I Think About This a Lot is a series dedicated to private memes: images, videos, and other random trivia we are doomed to play forever on loop in our minds.
When I first started watching The Leftovers, I was hesitant about taking the plunge into its dark waters, which are filled with vanished people, freaky cults, and the many sad faces of Liv Tyler. But it wasn’t the riveting score or even the frequent shirtless shots of protagonist Kevin Garvey (Justin Theroux) that led me to endure unsettling dreams in pursuit of the binge. For me, it was the man-meets-bagel arc of its second episode, “Penguin One, Us Zero,” that revealed the true genius of the show: the ability to ground a hypothetical sci-fi premise — two percent of the world’s population mysteriously vanishing — in real, unflinching emotional pain. Hunting for his bagel, Kevin Garvey is all of us, clinging to gluten in the most uncertain of times.
The scene I’m fixated on happens at the police department in the town of Mapleton, New York. As Kevin, the chief of police, talks to Mayor Lucy Warburton in the office kitchen, he nonchalantly pops two halves of a bagel into the conveyor toaster. She’s accusing him of going insane, since he beat up a local cult member and went on a dog-shooting rampage — not on his own accord, he insists, but because he was taking the orders of an unnamed old man who follows him around in the middle of the night. As Kevin stands there waiting for his bagel to finish toasting, he relents to Lucy’s request that he simmer down, and the music turns to soft piano as he and the mayor find some common ground.
But the real drama of the episode comes when the mayor leaves, and Kevin is left alone with his ultimate battle: man versus toaster. The bagel has suddenly disappeared — nowhere to be found, even after he unplugs the toaster and slams it sideways against the counter, offering a colleague looking on in the background further evidence of his disintegrating sanity. He doesn’t succeed in finding his breakfast then, but storms into the police department later that evening to conquer the toaster once and for all.
He lifts it onto the table, takes out a screwdriver, and unscrews the back. The show’s signature score — a tense, staccato eruption of violin — plays as Kevin determinedly mines the toaster for his prized possession, gone but not forgotten (like the people who disappeared — get it?). And then, finally, the moment arrives: he lifts half a bagel, burnt to a crisp, from the depths of the toaster. Not yet satisfied, he continues plunging for the second half. He finds it. The camera cuts to an overhead shot, where we see Kevin sitting before the toaster, illuminated by a spotlight as the violin crescendos. He flips the bagel halves back and forth — just to be sure. A subsequent close-up of his face reveals a man both relieved and horrified, gripping onto the remnants of his known world while questioning his desperate need to prove it. The unflinching, sweaty-browed expression on Kevin’s perpetually concerned face reveals that he’s as relieved to find the bagel as he is ashamed of his quest.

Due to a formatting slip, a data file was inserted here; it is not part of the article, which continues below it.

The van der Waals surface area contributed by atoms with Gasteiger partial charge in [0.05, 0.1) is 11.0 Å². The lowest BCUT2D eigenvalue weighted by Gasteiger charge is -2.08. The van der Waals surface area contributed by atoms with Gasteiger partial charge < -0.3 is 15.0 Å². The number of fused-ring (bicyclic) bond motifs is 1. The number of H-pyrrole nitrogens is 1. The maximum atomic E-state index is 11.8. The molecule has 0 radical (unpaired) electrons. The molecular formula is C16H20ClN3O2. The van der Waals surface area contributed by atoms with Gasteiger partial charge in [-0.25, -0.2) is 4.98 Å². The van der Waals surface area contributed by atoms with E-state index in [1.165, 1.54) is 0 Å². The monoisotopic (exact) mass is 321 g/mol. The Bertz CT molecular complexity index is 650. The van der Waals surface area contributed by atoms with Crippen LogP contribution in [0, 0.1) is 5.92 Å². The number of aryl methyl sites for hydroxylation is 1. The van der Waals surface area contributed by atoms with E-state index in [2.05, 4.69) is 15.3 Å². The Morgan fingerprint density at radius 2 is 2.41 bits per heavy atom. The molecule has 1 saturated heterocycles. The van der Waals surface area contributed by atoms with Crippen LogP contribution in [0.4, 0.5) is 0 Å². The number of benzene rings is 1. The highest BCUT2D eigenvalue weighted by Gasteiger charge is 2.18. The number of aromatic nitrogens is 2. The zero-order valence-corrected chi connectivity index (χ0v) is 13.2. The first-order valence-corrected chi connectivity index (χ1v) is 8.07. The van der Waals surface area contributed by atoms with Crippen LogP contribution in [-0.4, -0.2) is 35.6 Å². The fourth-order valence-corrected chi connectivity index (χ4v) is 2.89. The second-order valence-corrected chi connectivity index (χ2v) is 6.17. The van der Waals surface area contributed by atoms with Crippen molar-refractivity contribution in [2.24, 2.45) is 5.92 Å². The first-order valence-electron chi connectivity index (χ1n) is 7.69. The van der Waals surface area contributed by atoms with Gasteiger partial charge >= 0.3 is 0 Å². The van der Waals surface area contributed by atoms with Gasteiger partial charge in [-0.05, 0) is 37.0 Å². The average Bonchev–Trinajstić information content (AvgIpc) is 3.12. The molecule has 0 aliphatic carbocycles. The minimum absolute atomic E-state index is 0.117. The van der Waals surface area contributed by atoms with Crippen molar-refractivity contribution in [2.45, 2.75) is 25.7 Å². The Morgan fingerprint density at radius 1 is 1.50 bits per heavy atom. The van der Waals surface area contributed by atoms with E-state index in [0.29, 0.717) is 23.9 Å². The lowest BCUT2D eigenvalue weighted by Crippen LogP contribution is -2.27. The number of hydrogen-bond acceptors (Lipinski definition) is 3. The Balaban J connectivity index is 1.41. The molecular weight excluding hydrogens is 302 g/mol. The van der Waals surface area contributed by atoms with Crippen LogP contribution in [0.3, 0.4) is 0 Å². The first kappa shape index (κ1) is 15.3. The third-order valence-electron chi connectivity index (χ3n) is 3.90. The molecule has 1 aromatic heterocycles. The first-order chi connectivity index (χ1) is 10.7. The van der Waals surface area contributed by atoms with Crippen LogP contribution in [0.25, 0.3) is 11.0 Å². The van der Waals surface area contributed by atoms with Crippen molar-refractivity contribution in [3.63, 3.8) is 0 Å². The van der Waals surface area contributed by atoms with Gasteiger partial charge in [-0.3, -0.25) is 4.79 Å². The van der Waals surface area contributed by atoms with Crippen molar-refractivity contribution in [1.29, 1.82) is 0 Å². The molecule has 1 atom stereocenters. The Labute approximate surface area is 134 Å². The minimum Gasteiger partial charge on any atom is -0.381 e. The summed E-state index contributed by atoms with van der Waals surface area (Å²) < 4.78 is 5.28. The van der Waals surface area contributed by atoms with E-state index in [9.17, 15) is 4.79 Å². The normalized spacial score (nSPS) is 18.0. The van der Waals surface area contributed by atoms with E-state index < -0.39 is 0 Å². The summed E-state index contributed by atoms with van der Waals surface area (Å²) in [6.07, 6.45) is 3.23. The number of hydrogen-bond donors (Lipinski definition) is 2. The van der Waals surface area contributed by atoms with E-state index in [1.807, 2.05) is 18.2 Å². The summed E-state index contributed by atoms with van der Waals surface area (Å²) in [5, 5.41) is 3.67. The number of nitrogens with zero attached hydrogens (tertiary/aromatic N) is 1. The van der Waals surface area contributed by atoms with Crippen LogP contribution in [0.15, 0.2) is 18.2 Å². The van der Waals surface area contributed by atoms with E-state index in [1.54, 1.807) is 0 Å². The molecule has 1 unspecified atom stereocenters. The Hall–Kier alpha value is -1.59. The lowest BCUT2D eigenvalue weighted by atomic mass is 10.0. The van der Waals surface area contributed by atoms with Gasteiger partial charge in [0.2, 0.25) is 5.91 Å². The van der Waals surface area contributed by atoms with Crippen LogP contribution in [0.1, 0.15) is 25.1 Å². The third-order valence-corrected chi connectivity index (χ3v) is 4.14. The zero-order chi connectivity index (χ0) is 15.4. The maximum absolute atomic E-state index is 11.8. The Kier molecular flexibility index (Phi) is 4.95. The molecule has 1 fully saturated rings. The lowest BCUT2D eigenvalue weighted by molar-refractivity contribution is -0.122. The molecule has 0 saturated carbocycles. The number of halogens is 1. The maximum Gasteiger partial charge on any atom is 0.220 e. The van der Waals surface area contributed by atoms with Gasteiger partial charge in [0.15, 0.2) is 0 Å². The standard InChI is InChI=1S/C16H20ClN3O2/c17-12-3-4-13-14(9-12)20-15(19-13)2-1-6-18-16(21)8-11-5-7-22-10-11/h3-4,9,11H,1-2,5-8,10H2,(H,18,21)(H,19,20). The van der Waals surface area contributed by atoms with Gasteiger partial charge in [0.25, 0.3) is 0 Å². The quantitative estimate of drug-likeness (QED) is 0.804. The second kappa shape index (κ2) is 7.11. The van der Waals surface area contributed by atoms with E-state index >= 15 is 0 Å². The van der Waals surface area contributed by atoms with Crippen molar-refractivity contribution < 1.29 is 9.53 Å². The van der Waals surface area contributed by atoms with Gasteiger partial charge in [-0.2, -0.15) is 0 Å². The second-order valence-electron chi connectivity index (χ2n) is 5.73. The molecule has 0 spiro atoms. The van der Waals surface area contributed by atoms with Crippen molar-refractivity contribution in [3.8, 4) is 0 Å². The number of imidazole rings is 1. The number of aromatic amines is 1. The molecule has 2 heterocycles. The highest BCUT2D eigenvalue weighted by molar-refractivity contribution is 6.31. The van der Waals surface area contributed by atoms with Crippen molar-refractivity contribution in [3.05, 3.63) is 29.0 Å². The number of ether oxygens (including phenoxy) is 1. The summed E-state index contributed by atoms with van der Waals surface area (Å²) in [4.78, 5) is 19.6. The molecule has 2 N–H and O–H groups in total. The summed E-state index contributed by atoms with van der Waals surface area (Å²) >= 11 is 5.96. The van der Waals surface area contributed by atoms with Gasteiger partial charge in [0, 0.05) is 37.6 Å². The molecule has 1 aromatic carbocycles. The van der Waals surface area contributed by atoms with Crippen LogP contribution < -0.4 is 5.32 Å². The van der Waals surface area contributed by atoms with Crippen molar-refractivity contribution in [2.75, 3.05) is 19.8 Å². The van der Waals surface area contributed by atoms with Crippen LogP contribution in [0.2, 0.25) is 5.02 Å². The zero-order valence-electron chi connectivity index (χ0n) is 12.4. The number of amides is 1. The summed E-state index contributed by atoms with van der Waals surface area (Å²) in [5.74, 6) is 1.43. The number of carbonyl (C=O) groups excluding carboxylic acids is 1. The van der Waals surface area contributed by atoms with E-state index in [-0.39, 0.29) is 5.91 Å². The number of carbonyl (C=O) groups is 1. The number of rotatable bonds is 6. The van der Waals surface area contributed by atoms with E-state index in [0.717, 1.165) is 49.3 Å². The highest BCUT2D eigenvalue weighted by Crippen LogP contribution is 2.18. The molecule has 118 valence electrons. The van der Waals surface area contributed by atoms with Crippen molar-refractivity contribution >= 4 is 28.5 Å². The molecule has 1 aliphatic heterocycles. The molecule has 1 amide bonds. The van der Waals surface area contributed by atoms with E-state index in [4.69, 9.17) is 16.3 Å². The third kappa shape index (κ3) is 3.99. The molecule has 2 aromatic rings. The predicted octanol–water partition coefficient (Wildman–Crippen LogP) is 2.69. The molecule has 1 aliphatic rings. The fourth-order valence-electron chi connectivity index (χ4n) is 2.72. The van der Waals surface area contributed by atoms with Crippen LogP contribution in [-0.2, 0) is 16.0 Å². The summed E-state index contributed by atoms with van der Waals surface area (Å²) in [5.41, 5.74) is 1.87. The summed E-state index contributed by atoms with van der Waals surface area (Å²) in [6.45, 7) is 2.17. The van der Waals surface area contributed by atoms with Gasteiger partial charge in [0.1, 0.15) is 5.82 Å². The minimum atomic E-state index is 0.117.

The Leftovers, on a whole, is a particularly fascinating look at human trauma and the various ways we cope with the unknown. Kevin clings to a routine in an attempt to clutch onto life’s constants: he jogs, he wears aviators, he repeatedly calls his stepson, he eats carbs. (I like to ignore the fact that Justin Theroux himself is probably not eating all the bagels, pizza, and French toast mentioned on the show, in an effort to maintain his chiseled 12-pack.) For all his uncertainties, Kevin’s morning bagel provides some consistency. When the toaster threatens to consume his breakfast, defying logic and justice, he loses his grip on all things real. It’s only when he retrieves the burnt bagel that his faith in reason is restored, even if for a moment.
I’ve routinely found myself contemplating the emotional intensity that Kevin imbues into his bagel at my own breakfasts. After all, I too have relied on many a morning bagel to cope with the unpredictabilities of modern life. The morning after a date, wondering if I would ever receive another text from a handsome semi-stranger, I headed to Bagel Bob’s near Washington Square Park, hoping the fresh lox and doughy warmth would coax my anxieties and soothe my ailing heart (if not my impending heartburn). A trip to Russ and Daughters was the cure to a particularly brutal hangover, and fresh bagels — complete with Tropicana orange juice and Paul Simon playing through our speakers — has never failed to bring my family together on a Sunday morning. Raised in the Jewish faith, I’ve been programmed to worship the bagel almost as much as the holy text itself. In our tradition, bagels break fasts and offer comfort to the mourning; they sit, on a platter alongside tomato and capers, and offer a speckle of sesame-seed dusted hope amidst markers of tragedy and transience.
Unlike Kevin Garvey, I do not — and hopefully never will have to — face the consequences of a global Rapture. But when life seems to defy the very construct of reason, and all else seems to be slipping away, the tried-and-true bagel will always be there for me, at least for a moment. Even if it’s burnt.